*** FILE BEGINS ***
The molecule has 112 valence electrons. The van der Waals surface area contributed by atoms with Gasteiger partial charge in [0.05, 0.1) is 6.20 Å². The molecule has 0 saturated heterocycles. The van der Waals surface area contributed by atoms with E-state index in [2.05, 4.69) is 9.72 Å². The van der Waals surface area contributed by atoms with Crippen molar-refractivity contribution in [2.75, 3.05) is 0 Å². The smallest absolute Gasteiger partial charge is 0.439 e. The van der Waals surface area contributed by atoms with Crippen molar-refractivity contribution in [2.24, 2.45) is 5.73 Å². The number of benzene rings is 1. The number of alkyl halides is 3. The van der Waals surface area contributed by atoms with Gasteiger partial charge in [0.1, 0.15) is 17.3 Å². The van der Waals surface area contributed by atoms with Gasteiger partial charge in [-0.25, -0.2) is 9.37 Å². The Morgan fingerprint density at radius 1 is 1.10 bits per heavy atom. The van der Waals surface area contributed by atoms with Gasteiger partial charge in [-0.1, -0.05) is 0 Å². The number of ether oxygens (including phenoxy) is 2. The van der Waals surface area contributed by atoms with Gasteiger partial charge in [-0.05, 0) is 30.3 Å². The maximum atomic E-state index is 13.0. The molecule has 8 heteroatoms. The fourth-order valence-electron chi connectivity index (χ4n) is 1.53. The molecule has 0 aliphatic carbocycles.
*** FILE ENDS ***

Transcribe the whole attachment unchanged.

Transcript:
The molecule has 112 valence electrons. The van der Waals surface area contributed by atoms with Gasteiger partial charge in [0.05, 0.1) is 6.20 Å². The molecule has 0 saturated heterocycles. The van der Waals surface area contributed by atoms with E-state index in [2.05, 4.69) is 9.72 Å². The van der Waals surface area contributed by atoms with Crippen molar-refractivity contribution in [2.75, 3.05) is 0 Å². The smallest absolute Gasteiger partial charge is 0.439 e. The van der Waals surface area contributed by atoms with Crippen molar-refractivity contribution in [2.24, 2.45) is 5.73 Å². The number of benzene rings is 1. The number of alkyl halides is 3. The van der Waals surface area contributed by atoms with Gasteiger partial charge in [0.1, 0.15) is 17.3 Å². The van der Waals surface area contributed by atoms with Gasteiger partial charge in [-0.25, -0.2) is 9.37 Å². The Morgan fingerprint density at radius 1 is 1.10 bits per heavy atom. The van der Waals surface area contributed by atoms with Gasteiger partial charge in [-0.1, -0.05) is 0 Å². The number of ether oxygens (including phenoxy) is 2. The van der Waals surface area contributed by atoms with Gasteiger partial charge in [-0.05, 0) is 30.3 Å². The maximum atomic E-state index is 13.0. The molecule has 8 heteroatoms. The fourth-order valence-electron chi connectivity index (χ4n) is 1.53. The molecule has 0 aliphatic carbocycles.